Eulogy for Ronald Reagan
delivered 11 June 2004, National Cathedral,
[AUTHENTICITY CERTIFIED: Text
version below transcribed directly from audio]
When Franklin Roosevelt died in 1945, the
York Times wrote, "Men will thank God
[in their knees] a hundred years from now that Franklin D.
Roosevelt was in the White House."
It will not take
a hundred years
to thank God for Ronald Reagan.
Why was he so admired?
Why was he so
He was beloved, first,
because of what he was. Politics can be cruel, uncivil. Our friend was strong
Once he called America "hopeful, big-hearted, idealistic, daring, decent and fair." That was America and,
yes, our friend.
And next, Ronald Reagan was
beloved because what he believed. He believed in America, so he made it his
shining city on a hill.
He believed in freedom, so he acted on behalf of its
values and ideals.
He believed in tomorrow, so The Great Communicator became The
He talked of winning one
"for the Gipper" and as
President, through his relationship with
Gorbachev, with us today, the Gipper and, yes, Mikhail Gorbachev
won one for
peace around the world.
If Ronald Reagan created a
better world for many millions it was because of the world someone else created
for him. Nancy was there for him
always. Her love for him provided much of his strength, and their love together
transformed all of us as we've seen -- renewed seeing again here in the last few
And one of the many
memories we all have of both of them is the comfort they provided during our
national tragedies. Whether it was the families
of the crew of the Challenger shuttle, or the
USS Stark, or the
Marines killed in
Beirut, we will never forget those images of the President and First
embracing them and embracing us during times of sorrow.
So, Nancy, I want to say
this to you: Today, America embraces you. We open up our arms. We seek to
comfort you, to tell you of our admiration for your courage and your selfless
And to the Reagan kids
it's okay for me to say that at 80 --
Patti, today all of our
sympathy, all of our condolences to you all. And remember, too, your sister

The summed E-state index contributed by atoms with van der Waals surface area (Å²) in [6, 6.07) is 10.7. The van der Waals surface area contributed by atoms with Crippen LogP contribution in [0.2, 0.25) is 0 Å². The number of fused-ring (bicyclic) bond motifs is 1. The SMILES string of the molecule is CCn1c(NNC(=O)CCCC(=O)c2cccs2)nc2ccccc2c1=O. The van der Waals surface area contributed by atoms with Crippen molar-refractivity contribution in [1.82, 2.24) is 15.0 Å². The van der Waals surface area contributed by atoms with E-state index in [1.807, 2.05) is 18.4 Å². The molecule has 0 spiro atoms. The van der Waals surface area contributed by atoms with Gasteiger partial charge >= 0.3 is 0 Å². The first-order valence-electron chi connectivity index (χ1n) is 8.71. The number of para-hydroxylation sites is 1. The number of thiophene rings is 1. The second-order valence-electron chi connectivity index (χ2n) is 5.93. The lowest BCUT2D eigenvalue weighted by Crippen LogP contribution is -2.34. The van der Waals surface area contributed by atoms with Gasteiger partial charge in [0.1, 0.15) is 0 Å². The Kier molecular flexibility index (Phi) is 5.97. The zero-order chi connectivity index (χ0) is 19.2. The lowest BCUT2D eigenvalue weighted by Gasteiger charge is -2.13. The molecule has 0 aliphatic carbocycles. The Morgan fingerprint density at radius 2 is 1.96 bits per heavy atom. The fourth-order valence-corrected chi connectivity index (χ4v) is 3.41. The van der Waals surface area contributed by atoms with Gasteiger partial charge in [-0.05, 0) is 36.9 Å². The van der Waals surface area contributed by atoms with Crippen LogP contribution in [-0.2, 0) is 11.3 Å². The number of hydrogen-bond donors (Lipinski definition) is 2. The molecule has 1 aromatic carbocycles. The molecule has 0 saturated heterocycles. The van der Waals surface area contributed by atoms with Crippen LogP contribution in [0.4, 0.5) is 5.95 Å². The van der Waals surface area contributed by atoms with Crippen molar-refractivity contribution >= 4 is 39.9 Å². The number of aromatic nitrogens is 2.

Maureen, home safe now with her father.
As his Vice President for
eight years, I learned more from Ronald Reagan than from anyone I encountered in
all my years of public life. I learned kindness; we all did. I also learned
courage; the nation did.
Who can forget the horrible
March 1981, he looked at the doctors in the emergency room and said, "I
hope you're all Republicans."1
And then I learned decency;
the whole world did. Days after being shot, weak from wounds, he spilled water
from a sink, and entering the hospital -- hospital room, aides saw him on his hands and knees
wiping water from the floor. He worried that his nurse would get in trouble. The
book -- Good Book says, "humility
goes before honor."2
And our friend had both, and who could not cherish such a
And perhaps as important as
anything, I learned about -- a lot about humor, a lot about laughter. And, oh, how
President Reagan loved a good story. When asked, "How did your
visit go with Bishop Tutu?," he replied, "So-so." It was typical. It was
And in leaving
-- in leaving the White
House, the very last day, he left in the yard outside the Oval Office door a
little sign for the squirrels. He loved to feed those squirrels. And he left
this sign that said, "Beware of the dog," and to no avail, because our dog
Millie came in and beat the heck out of the squirrels.
But anyway, he also left me
a note, at the top of which said, "Don't let the turkeys get you down." Well, he certainly never
let [them] get him down. And he fought hard for his beliefs. But he led from
conviction, but never made an adversary into an enemy. He was never
Reverend Billy Graham, who
I refer to as the nation's pastor, is now hospitalized and regrets that he can't
be here today. And I asked him for a Bible passage that might be appropriate.
And he suggested this from Psalm 37: "The Lord delights in the way of the man
whose steps he has made firm. Though he stumble, he will not fall for the Lord
upholds him with his hand." And then this, too, from
[Psalm] 37: "There is a future for the man of peace."
God bless you, Ronald
Wilson Reagan and the nation you loved and led so well.
Book/CDs by Michael E. Eidenmuller, Published by
Accounts vary on the exact quotation. Reagan
recalls saying, "I hope you're a
Republican" (to an attending physician). Peggy Noonan
recalls it as "I just hope you're
Republicans [to the the emergency personnel).
Image #1 Source:
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